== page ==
Since the discovery a century ago1,2,3 of electronic thermal noise and shot noise, these forms of fundamental noise have had an enormous impact on science and technology research and applications. They can be used to probe quantum effects and thermodynamic quantities4,5,6,7,8,9,10,11, but they are also regarded as undesirable in electronic devices because they obscure the target signal. Electronic thermal noise is generated at equilibrium at finite (non-zero) temperature, whereas electronic shot noise is a non-equilibrium current noise that is generated by partial transmission and reflection (partition) of the incoming electrons8. Until now, shot noise has been stimulated by a voltage, either applied directly8 or activated by radiation12,13. Here we report measurements of a fundamental electronic noise that is generated by temperature differences across nanoscale conductors, which we term ‘delta-T noise’. We experimentally demonstrate this noise in atomic and molecular junctions, and analyse it theoretically using the Landauer formalism8,14. Our findings show that delta-T noise is distinct from thermal noise and voltage-activated shot noise8. Like thermal noise, it has a purely thermal origin, but delta-T noise is generated only out of equilibrium. Delta-T noise and standard shot noise have the same partition origin, but are activated by different stimuli. We infer that delta-T noise in combination with thermal noise can be used to detect temperature differences across nanoscale conductors without the need to fabricate sophisticated local probes. Thus it can greatly facilitate the study of heat transport at the nanoscale. In the context of modern electronics, temperature differences are often generated unintentionally across electronic components. Taking into account the contribution of delta-T noise in these cases is likely to be essential for the design of efficient nanoscale electronics at the quantum limit.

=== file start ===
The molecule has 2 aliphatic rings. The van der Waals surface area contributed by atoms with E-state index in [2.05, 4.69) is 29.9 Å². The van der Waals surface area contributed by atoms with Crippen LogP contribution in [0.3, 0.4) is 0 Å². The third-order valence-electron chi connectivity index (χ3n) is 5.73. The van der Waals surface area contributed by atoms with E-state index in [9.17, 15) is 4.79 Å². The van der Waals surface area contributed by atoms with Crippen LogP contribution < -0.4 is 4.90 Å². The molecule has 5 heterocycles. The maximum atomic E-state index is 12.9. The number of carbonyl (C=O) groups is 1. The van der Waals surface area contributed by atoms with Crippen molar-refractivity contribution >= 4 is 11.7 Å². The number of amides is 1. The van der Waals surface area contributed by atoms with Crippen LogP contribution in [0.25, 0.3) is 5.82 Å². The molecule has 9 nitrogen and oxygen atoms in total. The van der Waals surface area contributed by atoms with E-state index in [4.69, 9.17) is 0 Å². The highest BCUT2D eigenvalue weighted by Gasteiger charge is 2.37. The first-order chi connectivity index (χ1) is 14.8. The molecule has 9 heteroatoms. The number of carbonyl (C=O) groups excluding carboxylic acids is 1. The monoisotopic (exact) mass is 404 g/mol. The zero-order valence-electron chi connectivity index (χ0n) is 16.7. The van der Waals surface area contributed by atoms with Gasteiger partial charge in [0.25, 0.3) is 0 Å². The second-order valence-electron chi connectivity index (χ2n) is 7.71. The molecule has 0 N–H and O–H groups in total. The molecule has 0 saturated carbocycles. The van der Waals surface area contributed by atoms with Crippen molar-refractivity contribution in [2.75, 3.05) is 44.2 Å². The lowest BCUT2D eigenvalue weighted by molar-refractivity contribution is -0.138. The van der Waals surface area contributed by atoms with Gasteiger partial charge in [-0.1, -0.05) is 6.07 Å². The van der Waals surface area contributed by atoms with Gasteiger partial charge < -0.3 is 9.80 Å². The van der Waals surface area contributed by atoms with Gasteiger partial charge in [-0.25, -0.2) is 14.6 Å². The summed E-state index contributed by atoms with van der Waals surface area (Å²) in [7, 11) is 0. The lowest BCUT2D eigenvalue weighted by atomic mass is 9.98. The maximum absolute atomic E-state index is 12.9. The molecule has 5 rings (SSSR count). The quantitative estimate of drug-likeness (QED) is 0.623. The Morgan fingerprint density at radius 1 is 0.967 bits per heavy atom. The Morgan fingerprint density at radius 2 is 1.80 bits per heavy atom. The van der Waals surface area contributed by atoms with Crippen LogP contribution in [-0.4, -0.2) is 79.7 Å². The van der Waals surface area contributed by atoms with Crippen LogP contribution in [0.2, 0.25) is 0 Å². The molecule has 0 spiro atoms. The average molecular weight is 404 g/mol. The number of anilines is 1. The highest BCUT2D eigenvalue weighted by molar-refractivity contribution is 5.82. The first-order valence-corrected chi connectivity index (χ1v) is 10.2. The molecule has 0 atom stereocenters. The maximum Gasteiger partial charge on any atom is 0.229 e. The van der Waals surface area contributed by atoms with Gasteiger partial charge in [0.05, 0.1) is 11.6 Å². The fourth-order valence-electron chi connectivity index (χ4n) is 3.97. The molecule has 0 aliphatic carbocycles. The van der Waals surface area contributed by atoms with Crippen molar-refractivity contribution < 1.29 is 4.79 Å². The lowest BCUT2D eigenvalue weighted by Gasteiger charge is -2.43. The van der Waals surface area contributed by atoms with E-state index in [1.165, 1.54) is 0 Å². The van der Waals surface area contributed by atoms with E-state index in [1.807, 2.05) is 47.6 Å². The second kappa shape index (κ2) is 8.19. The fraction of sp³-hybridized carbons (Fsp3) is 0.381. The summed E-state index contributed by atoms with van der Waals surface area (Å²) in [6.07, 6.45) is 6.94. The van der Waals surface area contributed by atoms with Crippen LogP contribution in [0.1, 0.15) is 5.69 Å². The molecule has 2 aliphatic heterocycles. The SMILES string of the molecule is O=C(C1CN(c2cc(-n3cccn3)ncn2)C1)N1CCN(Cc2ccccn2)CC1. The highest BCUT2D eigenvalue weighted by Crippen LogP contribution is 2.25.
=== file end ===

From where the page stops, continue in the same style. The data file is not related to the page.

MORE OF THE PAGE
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The datasets generated and analysed during this study are available from the corresponding author on reasonable request.
Publisher’s note: Springer Nature remains neutral with regard to jurisdictional claims in published maps and institutional affiliations.
O.T. appreciates the support of the Harold Perlman family, and acknowledges funding by a research grant from Dana and Yossie Hollander, the Israel Science Foundation (grant number 1089/15), and the Minerva Foundation (grant number 120865). D.S. acknowledges support from an NSERC Discovery Grant and the Canada Research Chair programme. The research of A.N. is supported by the US National Science Foundation (grant number CHE1665291), the Israel-US Binational Science Foundation, the German Research Foundation (DFG TH 820/11-1) and the University of Pennsylvania. L.S. acknowledges the Special Opportunity Graduate Travel Fellowship from the Department of Chemistry, University of Toronto.
Nature thanks E. Scheer and the other anonymous reviewer(s) for their contribution to the peer review of this work.
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